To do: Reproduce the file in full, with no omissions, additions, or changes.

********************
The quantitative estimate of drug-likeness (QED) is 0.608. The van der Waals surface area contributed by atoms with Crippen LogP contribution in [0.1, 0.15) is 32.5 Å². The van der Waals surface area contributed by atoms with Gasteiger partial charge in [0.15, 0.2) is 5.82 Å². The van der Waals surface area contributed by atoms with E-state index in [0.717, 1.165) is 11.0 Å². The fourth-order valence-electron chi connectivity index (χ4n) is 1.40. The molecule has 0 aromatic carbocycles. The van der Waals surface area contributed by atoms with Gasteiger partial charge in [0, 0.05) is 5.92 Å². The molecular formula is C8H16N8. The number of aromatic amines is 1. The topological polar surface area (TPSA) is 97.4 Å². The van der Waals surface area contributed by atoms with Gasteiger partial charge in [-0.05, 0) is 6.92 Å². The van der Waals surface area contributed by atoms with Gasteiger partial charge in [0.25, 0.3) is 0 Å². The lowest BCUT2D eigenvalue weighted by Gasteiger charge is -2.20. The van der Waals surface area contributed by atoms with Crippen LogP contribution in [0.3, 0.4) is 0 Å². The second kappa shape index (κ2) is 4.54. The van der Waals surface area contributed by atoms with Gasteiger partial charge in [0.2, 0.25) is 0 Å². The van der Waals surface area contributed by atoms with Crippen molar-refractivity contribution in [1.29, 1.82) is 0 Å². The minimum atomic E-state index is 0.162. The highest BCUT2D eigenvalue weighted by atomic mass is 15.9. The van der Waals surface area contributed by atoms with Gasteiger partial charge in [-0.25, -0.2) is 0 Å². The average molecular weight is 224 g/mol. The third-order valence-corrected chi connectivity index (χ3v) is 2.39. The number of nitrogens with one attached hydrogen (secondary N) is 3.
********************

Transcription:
The quantitative estimate of drug-likeness (QED) is 0.608. The van der Waals surface area contributed by atoms with Crippen LogP contribution in [0.1, 0.15) is 32.5 Å². The van der Waals surface area contributed by atoms with Gasteiger partial charge in [0.15, 0.2) is 5.82 Å². The van der Waals surface area contributed by atoms with E-state index in [0.717, 1.165) is 11.0 Å². The fourth-order valence-electron chi connectivity index (χ4n) is 1.40. The molecule has 0 aromatic carbocycles. The van der Waals surface area contributed by atoms with Gasteiger partial charge in [0, 0.05) is 5.92 Å². The molecular formula is C8H16N8. The number of aromatic amines is 1. The topological polar surface area (TPSA) is 97.4 Å². The van der Waals surface area contributed by atoms with Gasteiger partial charge in [-0.05, 0) is 6.92 Å². The van der Waals surface area contributed by atoms with Gasteiger partial charge in [0.25, 0.3) is 0 Å². The lowest BCUT2D eigenvalue weighted by Gasteiger charge is -2.20. The van der Waals surface area contributed by atoms with Crippen LogP contribution in [0.3, 0.4) is 0 Å². The second kappa shape index (κ2) is 4.54. The van der Waals surface area contributed by atoms with Gasteiger partial charge in [0.2, 0.25) is 0 Å². The van der Waals surface area contributed by atoms with Crippen molar-refractivity contribution in [1.29, 1.82) is 0 Å². The minimum atomic E-state index is 0.162. The highest BCUT2D eigenvalue weighted by atomic mass is 15.9. The van der Waals surface area contributed by atoms with Gasteiger partial charge in [-0.25, -0.2) is 0 Å². The average molecular weight is 224 g/mol. The third-order valence-corrected chi connectivity index (χ3v) is 2.39. The number of nitrogens with one attached hydrogen (secondary N) is 3.